With my camera I can get excellent images at ISO 800, and very good ones up to ISO 1000. Speeds faster than that can work reasonably well depending on what you want the image for. Photo 2, for example, was shot at ISO 2000. The image is reasonably crisp and good enough for a record shot, but if you look above and to the right of the creature’s haunches you will see that the image becomes fuzzy (“noisy”) with some random colour blobs.
So what does it all mean? Simply that there is no single recipe for achieving crisp, properly exposed images of wildlife. While we are in the field we have to make continuous judgments about shutter speed, aperture and film speed to enable us to get the images we want.
Shutter Priority Mode
If you spend too much time thinking about these variables you may end up missing some of the action you went out to photograph. So most wildlife photographers use their camera’s mode system to automate part of this work.
All DSLRs and most bridge cameras have four basic operating modes: Manual, Shutter Priority, Aperture Priority and Program. I want to explain Shutter Priority mode here because I think it is the most useful option for wildlife photographers.
Your camera will have an easily accessible way of selecting this mode – most often by a rotating dial on the upper right side (Photo 5). For most DSLRs rotating the dial to S puts you in shutter priority mode. Eccentrically, Canon and Pentax call it “Tv” for time value, but the effect is the same.
When you are operating in this mode, you can select the film speed and shutter speed you desire and the camera will automatically adjust the aperture within its limits to ensure a correct exposure. If there is not enough light to get a correct exposure at maximum aperture the camera will warn you somehow, often by inactivating the shutter release. Check your manual to see how your own camera works and what adjustments you can make.
You can actually go a step further and automate your choice of film speed as well. Somewhere in the menu system of your camera there will be an option to select “auto ISO”. This is a tempting option for wildlife photography, as it minimizes the chance of a missed shot. However beware of the fact that cameras left to their own devices tend to bump up the film speed to fairly high levels, so if you use this function check your manual to see if you can set an upper limit on auto ISO.
Recommended Shutter Speeds
So the final piece of the shutter speed puzzle is: how fast is fast enough?
In principle, unless forced to by low light I would recommend a minimum shutter speed of 1/500 for wildlife. Birds and mammals, even if they appear stationary, are often flicking their ears or looking around, so it’s best to err on the safe side. I did a quick check of the wildlife photos I am most proud of and almost all were shot at 1/500 or 1/640. There are exceptions, such as the Chestnut-naped Antpitta at photo 6 (1/00 at ƒ5.6) but I was fortunate that the bird held still for a moment.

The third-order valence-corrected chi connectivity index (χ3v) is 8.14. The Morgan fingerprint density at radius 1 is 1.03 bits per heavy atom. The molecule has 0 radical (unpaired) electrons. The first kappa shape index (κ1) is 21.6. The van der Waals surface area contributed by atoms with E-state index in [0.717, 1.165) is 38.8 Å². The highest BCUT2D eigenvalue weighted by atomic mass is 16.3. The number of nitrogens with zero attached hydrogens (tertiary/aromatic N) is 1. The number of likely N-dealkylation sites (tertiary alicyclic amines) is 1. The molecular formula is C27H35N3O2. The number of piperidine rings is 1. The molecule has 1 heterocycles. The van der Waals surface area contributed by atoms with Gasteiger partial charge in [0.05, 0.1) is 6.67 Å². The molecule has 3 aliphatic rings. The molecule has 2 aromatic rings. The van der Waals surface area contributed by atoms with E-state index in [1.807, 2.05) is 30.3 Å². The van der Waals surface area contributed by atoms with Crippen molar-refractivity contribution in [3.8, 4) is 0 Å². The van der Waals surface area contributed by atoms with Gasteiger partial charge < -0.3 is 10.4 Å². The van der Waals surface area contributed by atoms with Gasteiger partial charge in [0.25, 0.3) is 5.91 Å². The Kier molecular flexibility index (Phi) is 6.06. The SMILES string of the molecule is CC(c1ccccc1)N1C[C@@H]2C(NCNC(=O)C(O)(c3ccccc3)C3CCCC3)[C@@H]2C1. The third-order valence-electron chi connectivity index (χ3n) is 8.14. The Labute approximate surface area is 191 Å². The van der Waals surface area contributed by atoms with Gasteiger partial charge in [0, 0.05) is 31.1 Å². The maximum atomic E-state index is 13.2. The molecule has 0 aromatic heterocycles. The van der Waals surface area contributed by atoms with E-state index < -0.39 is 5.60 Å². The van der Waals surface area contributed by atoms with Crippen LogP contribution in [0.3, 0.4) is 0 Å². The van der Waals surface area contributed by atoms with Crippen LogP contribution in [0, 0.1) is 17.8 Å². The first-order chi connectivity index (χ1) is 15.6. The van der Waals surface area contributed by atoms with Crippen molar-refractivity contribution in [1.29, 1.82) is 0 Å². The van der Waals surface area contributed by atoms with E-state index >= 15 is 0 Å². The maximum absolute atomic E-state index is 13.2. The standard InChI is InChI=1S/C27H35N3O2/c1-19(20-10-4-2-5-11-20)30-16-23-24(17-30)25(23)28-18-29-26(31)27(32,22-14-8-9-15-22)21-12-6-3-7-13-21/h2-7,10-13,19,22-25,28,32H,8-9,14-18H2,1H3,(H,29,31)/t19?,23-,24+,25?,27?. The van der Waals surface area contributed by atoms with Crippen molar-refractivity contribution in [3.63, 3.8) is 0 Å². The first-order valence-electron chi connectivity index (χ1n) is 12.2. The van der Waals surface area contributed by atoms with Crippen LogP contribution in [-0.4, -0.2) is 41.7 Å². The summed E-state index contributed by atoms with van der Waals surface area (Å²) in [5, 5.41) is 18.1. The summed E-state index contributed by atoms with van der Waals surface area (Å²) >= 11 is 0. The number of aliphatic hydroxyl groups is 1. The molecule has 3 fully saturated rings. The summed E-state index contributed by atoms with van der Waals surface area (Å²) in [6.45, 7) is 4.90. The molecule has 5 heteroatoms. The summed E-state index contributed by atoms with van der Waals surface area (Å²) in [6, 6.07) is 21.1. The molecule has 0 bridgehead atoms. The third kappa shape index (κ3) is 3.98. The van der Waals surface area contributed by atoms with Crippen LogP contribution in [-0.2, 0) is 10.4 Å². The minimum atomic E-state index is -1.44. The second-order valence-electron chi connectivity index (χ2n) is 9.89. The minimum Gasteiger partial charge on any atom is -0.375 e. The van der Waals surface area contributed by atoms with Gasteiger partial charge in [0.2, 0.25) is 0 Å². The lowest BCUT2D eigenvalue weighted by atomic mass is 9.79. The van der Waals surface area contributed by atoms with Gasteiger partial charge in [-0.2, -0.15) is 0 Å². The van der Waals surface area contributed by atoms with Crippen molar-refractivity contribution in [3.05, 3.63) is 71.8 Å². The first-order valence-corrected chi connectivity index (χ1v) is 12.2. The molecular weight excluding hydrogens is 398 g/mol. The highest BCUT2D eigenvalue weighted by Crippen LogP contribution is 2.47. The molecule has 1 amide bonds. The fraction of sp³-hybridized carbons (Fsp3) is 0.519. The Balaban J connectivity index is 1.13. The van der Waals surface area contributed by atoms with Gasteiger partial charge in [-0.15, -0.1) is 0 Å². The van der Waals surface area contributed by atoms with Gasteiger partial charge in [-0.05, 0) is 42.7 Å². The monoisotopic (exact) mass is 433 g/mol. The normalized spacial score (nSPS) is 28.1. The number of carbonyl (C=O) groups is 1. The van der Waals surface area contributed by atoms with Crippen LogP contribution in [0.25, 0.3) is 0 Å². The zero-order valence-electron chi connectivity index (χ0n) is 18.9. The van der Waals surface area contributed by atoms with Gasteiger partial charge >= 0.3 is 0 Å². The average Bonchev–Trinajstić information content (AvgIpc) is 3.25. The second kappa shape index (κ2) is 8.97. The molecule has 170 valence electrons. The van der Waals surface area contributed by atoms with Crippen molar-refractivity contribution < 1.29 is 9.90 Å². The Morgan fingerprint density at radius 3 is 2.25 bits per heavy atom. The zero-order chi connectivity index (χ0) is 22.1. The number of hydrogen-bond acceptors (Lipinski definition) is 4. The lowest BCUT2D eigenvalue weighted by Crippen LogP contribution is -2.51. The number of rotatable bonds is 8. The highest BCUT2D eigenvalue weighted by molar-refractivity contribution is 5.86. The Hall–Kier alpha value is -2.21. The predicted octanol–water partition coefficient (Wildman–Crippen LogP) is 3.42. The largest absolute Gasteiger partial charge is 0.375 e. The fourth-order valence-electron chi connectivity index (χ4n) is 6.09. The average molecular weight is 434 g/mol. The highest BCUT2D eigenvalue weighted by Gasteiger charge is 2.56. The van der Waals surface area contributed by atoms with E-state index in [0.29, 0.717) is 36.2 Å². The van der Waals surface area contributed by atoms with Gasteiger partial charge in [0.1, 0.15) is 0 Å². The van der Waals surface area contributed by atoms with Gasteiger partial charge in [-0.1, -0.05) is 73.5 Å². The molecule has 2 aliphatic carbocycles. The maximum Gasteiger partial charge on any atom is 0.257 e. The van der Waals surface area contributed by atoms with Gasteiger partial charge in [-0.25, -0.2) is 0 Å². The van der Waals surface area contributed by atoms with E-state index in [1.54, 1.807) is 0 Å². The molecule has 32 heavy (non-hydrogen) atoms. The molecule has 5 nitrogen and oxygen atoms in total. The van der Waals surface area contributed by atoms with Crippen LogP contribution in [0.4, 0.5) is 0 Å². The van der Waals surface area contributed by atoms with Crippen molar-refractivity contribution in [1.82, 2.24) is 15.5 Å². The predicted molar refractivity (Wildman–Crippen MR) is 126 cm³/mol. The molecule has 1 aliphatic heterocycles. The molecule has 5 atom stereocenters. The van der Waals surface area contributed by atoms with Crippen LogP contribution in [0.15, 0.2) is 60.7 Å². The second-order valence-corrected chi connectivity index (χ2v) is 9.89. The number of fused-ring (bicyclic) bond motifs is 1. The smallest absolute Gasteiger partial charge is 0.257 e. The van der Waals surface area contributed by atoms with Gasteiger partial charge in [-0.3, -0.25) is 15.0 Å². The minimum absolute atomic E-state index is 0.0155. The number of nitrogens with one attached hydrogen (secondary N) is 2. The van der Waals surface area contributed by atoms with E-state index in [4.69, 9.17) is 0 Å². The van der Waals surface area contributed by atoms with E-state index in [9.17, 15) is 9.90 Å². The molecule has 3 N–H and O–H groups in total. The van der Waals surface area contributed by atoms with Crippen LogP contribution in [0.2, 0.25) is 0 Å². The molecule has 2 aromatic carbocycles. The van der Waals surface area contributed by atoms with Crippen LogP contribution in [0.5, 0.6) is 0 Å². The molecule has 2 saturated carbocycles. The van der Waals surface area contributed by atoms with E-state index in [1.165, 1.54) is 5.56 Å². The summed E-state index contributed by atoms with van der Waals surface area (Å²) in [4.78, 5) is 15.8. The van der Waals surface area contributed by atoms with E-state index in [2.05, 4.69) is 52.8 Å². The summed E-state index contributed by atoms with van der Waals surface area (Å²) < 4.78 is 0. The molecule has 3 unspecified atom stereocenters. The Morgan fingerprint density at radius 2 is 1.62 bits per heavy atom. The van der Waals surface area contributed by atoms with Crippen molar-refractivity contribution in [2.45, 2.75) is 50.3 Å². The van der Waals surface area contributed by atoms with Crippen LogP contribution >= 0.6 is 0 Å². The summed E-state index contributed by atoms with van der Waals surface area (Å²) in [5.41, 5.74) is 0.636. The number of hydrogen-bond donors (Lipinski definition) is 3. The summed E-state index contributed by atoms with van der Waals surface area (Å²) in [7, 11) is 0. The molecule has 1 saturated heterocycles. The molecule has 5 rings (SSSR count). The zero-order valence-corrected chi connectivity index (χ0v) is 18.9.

For frogs, turtles, and perched butterflies and odonates you can often get by with a slower speed, as they can sit still for lengthy periods. But the Snapping Turtle at photo 7 was being aggressive so I needed 1/500 to freeze her.
Birds in Flight
There is a simple rule of thumb here: the fastest shutter speed you can manage is the one to choose. But you can cheat to some extent based on the type of bird and its activity. The Trumpeter Swan has fairly slow wingbeats, so in photo 8 even 1/250 was enough to get a crisp image. The gliding Red-tailed Hawk in photo 9 was shot in bright daylight so I was able to go to 1/3200 and ensure that the image was crisp.
The Greater Prairie Chickens at a lek in photo 10 were tricky. We were shooting at dawn so there was very little light available, and the birds were actively jousting. I found through trial and error that a shutter speed of 1/2000 was enough to freeze the action. To make that work I had to bump the ISO up to 8000. The resulting image is reasonably good.
By the way, don’t even think about trying to photograph butterflies in flight. That way lies madness.
Hummingbird wingbeats are so fast that it is difficult to get a crisp image even in optimal light. Shutter speeds of at least 1/3200 will be needed. And because their wings move in strange ways to allow them to hover, even if you do get a crisp image it will often look rather odd. So unless you can find a perched bird, I find the best approach is to intentionally allow a bit of blur in the wings, which gives the impression of movement. The Western Emerald in photo 11 was shot at 1/320 while hovering. This is about right for the wings, but as you can see the tail is a bit blurred, so a slightly faster speed would have resulted in a better image.
So that’s the bluffers’ guide to shutter speed. if you have mastered the basic operation of your camera and want to dip your toe into more advanced options why not try experimenting with shutter priority?
Previous posts in this series
- Exposure Compensation: Don’t Blow Up Your Gulls – Wildlife Photography Tips #1
 Almost all cameras now are digital and do not use film, but the term film speed is still widely used to describe this function.